Did you make a New Year’s resolution this year? I don’t know if you are aware of it, but there is a great deal of debate about whether we ought to make resolutions or not. For example, some people say making New Year’s resolutions is pointless because studies show that most people break them within the first few months.
Well friends, here we are – the Sunday after Christmas. The packages have all been opened. Leftovers have been eaten. Our guests have gone home. In fact, some of you may have already put away the decorations feeling that Christmas is over for the year. It is the week after Christmas, and it feels anti-climactic. We are in the valley between the holiday high last week and the dawning of a new year ripe with possibility. Today, we are just stuck in the middle. We are in a “gap.”
Have you ever been the first person in your family to do something special? Maybe you were the first person to graduate from college. Or perhaps you were the first person to travel outside the continental United States. Or maybe you were the first person to enter a professional field, like medicine or accounting or law.
Many of you know that this Advent season we’re preparing for the celebration of Christ’s birth by sharing a worship series entitled The Carols of Christmas. In this series, we are using some familiar carols that we sing around this time of year as a way to help us prepare our hearts and lives for the celebration of Christ’s birth.
Have you heard the story about the little boy who wanted to get ready for Christmas the right way? Instead of writing the traditional letter to Santa Claus, he decided to write a letter to Jesus – the real reason for the season. So, one day he got out pen and a piece of paper and sat down at the kitchen table.
“Dear Jesus,” he wrote, “I’ve been a really good boy this year.” Then he thought about some of the things he’d done, and decided to tear up the piece of paper.
He was born a long time ago in a far away land. He began with a small rag-tag band of followers, but throughout his life thousands were drawn to his charisma and charm. Unfortunately, his life ended way too soon. After his death, some say he appeared to them. And today, many continue to follow him faithfully.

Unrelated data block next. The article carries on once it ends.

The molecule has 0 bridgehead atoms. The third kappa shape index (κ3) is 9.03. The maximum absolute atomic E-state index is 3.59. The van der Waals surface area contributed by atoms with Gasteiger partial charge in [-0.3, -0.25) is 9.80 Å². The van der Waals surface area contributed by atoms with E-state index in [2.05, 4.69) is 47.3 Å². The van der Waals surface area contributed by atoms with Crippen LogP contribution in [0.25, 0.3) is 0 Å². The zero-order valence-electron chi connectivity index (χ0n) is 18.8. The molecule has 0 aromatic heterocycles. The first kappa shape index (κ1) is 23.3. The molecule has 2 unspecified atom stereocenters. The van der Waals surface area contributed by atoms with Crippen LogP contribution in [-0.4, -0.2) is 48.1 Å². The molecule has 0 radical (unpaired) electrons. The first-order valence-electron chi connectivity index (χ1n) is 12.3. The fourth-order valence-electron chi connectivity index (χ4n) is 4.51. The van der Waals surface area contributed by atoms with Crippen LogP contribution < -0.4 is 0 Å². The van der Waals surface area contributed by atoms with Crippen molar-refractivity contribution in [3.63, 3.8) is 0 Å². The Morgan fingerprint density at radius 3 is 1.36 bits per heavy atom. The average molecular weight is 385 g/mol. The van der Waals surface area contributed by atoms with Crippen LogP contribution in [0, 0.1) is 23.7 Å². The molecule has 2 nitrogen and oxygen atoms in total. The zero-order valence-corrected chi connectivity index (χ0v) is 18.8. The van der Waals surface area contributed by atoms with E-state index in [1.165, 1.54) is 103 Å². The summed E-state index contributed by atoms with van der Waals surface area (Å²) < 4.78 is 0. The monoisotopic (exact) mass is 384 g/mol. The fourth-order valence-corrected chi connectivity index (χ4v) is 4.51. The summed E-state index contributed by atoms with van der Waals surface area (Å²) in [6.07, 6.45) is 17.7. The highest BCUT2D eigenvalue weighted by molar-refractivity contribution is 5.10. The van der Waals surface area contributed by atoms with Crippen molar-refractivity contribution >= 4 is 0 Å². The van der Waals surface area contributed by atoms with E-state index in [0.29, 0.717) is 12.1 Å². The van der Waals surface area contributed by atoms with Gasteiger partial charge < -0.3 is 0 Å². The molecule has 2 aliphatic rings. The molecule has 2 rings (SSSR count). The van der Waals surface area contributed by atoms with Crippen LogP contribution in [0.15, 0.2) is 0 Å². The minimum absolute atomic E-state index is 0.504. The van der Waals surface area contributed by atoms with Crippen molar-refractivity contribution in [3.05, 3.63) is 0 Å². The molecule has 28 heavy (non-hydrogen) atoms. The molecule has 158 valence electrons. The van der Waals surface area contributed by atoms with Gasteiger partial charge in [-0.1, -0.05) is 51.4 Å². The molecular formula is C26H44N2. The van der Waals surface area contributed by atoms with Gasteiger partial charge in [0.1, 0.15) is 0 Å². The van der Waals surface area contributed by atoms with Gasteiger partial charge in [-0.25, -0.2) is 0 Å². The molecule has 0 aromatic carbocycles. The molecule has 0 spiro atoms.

A pastor went to visit a church member who was having some problems with her vision. “It’s been tough,” she said, “I can’t read the newspaper anymore without a magnifying glass. When I watch TV the screen is really blurry. I even have trouble recognizing my grandchildren when they come to visit me.”
“Wow,” the pastor replied, “That must be tough!”
“Yeah,” the woman said, “But to tell you the truth. In the midst of all this trouble with my eyes there’s still one thing I’m thankful for.”
I love the story of the small town that had three churches on the city square - one was Baptist, one was Presbyterian and one was Methodist. One year the town was invaded by a colony of squirrels that decided to make their homes in the attics of the three churches. Each of the churches had tried to get rid of the squirrels.
I recently ran across a financial planning website that listed some “Signs You May Be Receiving Bad Investment Advice.” The website said, “You may be receiving bad investment advice if your financial planner calls and says, ‘I have some bad news, and some worse news!’ When you ask him what the bad news is, he says, ‘All your money will be gone in 24 hours.’ When you ask him what the worse news is, he says, ‘I was supposed to call you yesterday!’”
Now, I want to get one thing out of the way from the start. The title of this sermon is, “America’s Got Talent and So Do You.” And, I have to be honest that I’ve never seen an episode of America’s Got Talent. Seriously. I’m a millennial and we don’t watch TV in the same way. For me, TV is a mixture of Netflix and YouTube. The only television I watch in realtime is sports and even that is through an app half of the time. So, I’ve seen clips of America’s Got Talent, like the girl with the ukulele. Grace VanderWaal? She was amazing. Like a young Taylor Swift back when Taylor Swift was good. I mean seriously, the new stuff is just not good.